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  • Review Article
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Innate immune memory in inflammatory arthritis

Abstract

The concept of immunological memory was demonstrated in antiquity when protection against re-exposure to pathogens was observed during the plague of Athens. Immunological memory has been linked with the adaptive features of T and B cells; however, in the past decade, evidence has demonstrated that innate immune cells can exhibit memory, a phenomenon called ‘innate immune memory’ or ‘trained immunity’. Innate immune memory is currently being defined and is transforming our understanding of chronic inflammation and autoimmunity. In this Review, we provide an up-to-date overview of the memory-like features of innate immune cells in inflammatory arthritis and the crosstalk between chronic inflammatory milieu and cell reprogramming. Aberrant pro-inflammatory signalling, including cytokines, regulates the metabolic and epigenetic reprogramming of haematopoietic progenitors, leading to exacerbated inflammatory responses and osteoclast differentiation, in turn leading to bone destruction. Moreover, imprinted memory on mature cells including terminally differentiated osteoclasts alters responsiveness to therapies and modifies disease outcomes, commonly manifested by persistent inflammatory flares and relapse following medication withdrawal.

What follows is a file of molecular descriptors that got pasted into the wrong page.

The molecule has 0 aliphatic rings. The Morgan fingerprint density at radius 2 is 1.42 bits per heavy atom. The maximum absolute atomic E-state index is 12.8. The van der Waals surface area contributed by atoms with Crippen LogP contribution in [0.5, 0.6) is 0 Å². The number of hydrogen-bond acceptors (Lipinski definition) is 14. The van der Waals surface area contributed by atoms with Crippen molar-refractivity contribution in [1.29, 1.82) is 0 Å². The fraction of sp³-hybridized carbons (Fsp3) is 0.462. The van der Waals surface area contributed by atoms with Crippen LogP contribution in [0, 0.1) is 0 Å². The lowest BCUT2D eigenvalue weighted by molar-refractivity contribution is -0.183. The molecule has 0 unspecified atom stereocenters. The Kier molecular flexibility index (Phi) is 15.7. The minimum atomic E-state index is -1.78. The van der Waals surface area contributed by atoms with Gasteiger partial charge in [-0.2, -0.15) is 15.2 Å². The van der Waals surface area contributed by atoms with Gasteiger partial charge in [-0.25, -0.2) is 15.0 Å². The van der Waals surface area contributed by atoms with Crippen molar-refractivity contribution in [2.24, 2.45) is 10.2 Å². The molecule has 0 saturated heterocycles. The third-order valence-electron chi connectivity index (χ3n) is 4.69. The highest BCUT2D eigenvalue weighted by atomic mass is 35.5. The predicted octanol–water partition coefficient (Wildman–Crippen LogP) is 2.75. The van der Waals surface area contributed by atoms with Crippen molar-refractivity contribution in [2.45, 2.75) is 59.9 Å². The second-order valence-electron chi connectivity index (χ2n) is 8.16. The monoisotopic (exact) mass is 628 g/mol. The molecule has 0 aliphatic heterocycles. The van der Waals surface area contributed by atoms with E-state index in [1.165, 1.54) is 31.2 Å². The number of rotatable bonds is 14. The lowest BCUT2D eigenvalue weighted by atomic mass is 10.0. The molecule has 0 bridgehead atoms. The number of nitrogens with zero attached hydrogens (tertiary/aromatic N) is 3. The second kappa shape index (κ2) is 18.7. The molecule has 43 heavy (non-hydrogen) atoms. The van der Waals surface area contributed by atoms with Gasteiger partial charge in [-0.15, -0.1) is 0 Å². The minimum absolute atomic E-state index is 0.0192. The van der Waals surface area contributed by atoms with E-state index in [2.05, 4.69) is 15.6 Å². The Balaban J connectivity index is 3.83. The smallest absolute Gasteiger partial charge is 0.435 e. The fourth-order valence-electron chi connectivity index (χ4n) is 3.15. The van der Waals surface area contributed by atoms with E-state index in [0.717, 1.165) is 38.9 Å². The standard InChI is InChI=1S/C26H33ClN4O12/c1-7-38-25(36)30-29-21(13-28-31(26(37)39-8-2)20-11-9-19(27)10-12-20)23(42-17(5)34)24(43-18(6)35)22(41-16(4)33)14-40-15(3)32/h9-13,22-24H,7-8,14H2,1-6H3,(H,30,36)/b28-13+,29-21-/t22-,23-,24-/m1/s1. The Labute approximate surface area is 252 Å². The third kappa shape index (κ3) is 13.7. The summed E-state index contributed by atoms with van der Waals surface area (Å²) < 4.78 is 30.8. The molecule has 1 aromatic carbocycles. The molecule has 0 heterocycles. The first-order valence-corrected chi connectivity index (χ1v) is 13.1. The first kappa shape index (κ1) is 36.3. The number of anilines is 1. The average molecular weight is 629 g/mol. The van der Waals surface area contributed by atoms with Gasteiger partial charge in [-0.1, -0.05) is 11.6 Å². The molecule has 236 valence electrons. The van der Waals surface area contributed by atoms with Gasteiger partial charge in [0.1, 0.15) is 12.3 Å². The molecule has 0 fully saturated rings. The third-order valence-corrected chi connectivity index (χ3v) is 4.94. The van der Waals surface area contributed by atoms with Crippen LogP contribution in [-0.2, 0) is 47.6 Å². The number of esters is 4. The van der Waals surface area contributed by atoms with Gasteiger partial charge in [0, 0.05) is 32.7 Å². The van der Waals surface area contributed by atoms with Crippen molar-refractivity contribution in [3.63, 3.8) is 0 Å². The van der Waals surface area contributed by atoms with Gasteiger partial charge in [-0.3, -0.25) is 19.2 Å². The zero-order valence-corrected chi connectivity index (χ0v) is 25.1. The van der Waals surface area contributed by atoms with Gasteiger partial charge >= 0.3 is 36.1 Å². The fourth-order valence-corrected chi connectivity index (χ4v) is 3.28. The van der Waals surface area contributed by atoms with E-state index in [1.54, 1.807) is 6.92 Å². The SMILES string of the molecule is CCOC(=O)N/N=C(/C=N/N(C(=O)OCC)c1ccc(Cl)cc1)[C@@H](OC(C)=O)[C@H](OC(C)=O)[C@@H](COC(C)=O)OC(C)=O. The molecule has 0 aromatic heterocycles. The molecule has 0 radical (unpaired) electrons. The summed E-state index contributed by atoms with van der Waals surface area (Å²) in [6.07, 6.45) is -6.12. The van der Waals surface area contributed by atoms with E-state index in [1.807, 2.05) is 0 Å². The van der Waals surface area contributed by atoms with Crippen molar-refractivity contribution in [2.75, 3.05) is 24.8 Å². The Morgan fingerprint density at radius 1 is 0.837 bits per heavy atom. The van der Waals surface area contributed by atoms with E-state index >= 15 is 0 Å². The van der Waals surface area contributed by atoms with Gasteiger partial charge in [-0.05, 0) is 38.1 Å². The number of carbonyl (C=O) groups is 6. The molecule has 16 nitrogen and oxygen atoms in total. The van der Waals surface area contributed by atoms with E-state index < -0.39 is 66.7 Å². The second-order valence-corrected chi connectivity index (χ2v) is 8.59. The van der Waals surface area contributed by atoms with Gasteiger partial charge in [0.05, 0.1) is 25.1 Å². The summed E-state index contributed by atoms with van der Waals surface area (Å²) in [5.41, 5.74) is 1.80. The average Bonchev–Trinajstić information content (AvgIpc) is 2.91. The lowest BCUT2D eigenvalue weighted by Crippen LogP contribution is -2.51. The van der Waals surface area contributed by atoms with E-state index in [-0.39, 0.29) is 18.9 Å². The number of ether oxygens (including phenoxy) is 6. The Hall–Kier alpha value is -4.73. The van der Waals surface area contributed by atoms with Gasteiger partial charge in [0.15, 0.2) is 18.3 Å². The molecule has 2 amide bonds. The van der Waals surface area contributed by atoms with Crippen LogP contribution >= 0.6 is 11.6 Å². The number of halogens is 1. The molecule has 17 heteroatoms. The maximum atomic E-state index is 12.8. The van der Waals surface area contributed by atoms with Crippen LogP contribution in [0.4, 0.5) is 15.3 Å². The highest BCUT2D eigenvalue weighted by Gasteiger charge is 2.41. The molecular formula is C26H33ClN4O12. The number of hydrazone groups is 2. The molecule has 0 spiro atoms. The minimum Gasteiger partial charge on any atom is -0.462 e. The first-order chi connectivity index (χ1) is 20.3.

Key points

  • The failure of adaptive immune suppression to achieve sustained remission in inflammatory arthritis highlights the existence of an innate memory phenotype within the immune joint cellular infiltrate.

  • Pro-inflammatory cytokines can induce innate memory on haematopoietic and progenitor stem cells that exhibit either an increased or an immunosuppressive inflammatory response, resulting in perpetuation or resolution of inflammatory arthritis, respectively.

  • This acquired memory is demonstrated in osteoclast precursors and potentially terminally differentiated osteoclasts that have the capacity to recycle to osteomorphs and produce stronger secondary responses and increased bone resorption under chronic arthritic conditions.

  • Innate immune memory serves as an immunomodulatory factor that contributes to various clinical patterns in inflammatory arthritis such as remission, flares and treatment response rate.

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Fig. 1: Inflammatory imprinting of synovial fibroblasts in arthritis.
Fig. 2: Peripheral inflammation and maladaptive bone marrow myelopoiesis.
Fig. 3: Macrophage immune memory in inflammatory arthritis.
Fig. 4: Memory imprinting of osteoclasts during chronic inflammation.

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Acknowledgements

I.E.A.’s work is supported by National Institutes of Health/National Institute of Arthritis and Musculoskeletal and Skin Diseases Grants 2R01AR062173 and R01AR068974.

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Correspondence to Iannis E. Adamopoulos.

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Jeljeli, M.M., Adamopoulos, I.E. Innate immune memory in inflammatory arthritis. Nat Rev Rheumatol 19, 627–639 (2023). https://doi.org/10.1038/s41584-023-01009-0

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